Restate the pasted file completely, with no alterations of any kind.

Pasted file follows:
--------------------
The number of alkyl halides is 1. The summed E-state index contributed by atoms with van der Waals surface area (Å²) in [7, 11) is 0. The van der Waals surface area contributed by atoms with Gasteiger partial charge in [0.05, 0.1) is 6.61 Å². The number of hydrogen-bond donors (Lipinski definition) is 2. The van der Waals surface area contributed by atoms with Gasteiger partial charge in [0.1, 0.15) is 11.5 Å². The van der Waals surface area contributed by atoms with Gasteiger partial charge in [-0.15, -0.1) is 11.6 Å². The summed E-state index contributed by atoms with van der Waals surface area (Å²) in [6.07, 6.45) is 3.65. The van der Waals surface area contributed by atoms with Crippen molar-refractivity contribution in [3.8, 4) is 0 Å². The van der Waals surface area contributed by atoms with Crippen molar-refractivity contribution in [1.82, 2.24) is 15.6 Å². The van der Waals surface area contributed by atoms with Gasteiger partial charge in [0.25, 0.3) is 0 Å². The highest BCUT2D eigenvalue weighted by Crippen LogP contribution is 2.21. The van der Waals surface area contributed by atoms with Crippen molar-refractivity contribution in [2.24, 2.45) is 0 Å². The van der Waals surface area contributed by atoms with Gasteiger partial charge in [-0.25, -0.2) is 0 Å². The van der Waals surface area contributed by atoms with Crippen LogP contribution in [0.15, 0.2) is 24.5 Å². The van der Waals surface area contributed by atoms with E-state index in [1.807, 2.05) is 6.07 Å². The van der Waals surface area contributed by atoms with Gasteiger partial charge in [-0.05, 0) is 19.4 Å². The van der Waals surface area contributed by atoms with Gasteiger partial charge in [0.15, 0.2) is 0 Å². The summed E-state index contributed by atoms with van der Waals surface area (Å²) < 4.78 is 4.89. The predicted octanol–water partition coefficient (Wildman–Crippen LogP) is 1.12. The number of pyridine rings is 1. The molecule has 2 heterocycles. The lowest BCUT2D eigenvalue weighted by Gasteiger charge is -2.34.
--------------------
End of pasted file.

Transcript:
The number of alkyl halides is 1. The summed E-state index contributed by atoms with van der Waals surface area (Å²) in [7, 11) is 0. The van der Waals surface area contributed by atoms with Gasteiger partial charge in [0.05, 0.1) is 6.61 Å². The number of hydrogen-bond donors (Lipinski definition) is 2. The van der Waals surface area contributed by atoms with Gasteiger partial charge in [0.1, 0.15) is 11.5 Å². The van der Waals surface area contributed by atoms with Gasteiger partial charge in [-0.15, -0.1) is 11.6 Å². The summed E-state index contributed by atoms with van der Waals surface area (Å²) in [6.07, 6.45) is 3.65. The van der Waals surface area contributed by atoms with Crippen molar-refractivity contribution in [3.8, 4) is 0 Å². The van der Waals surface area contributed by atoms with Crippen molar-refractivity contribution in [1.82, 2.24) is 15.6 Å². The van der Waals surface area contributed by atoms with Gasteiger partial charge in [0.25, 0.3) is 0 Å². The highest BCUT2D eigenvalue weighted by Crippen LogP contribution is 2.21. The van der Waals surface area contributed by atoms with Crippen molar-refractivity contribution in [2.24, 2.45) is 0 Å². The van der Waals surface area contributed by atoms with Gasteiger partial charge in [-0.25, -0.2) is 0 Å². The van der Waals surface area contributed by atoms with Crippen LogP contribution in [0.15, 0.2) is 24.5 Å². The van der Waals surface area contributed by atoms with E-state index in [1.807, 2.05) is 6.07 Å². The van der Waals surface area contributed by atoms with Gasteiger partial charge in [-0.05, 0) is 19.4 Å². The van der Waals surface area contributed by atoms with Gasteiger partial charge in [0.15, 0.2) is 0 Å². The summed E-state index contributed by atoms with van der Waals surface area (Å²) < 4.78 is 4.89. The predicted octanol–water partition coefficient (Wildman–Crippen LogP) is 1.12. The number of pyridine rings is 1. The molecule has 2 heterocycles. The lowest BCUT2D eigenvalue weighted by Gasteiger charge is -2.34.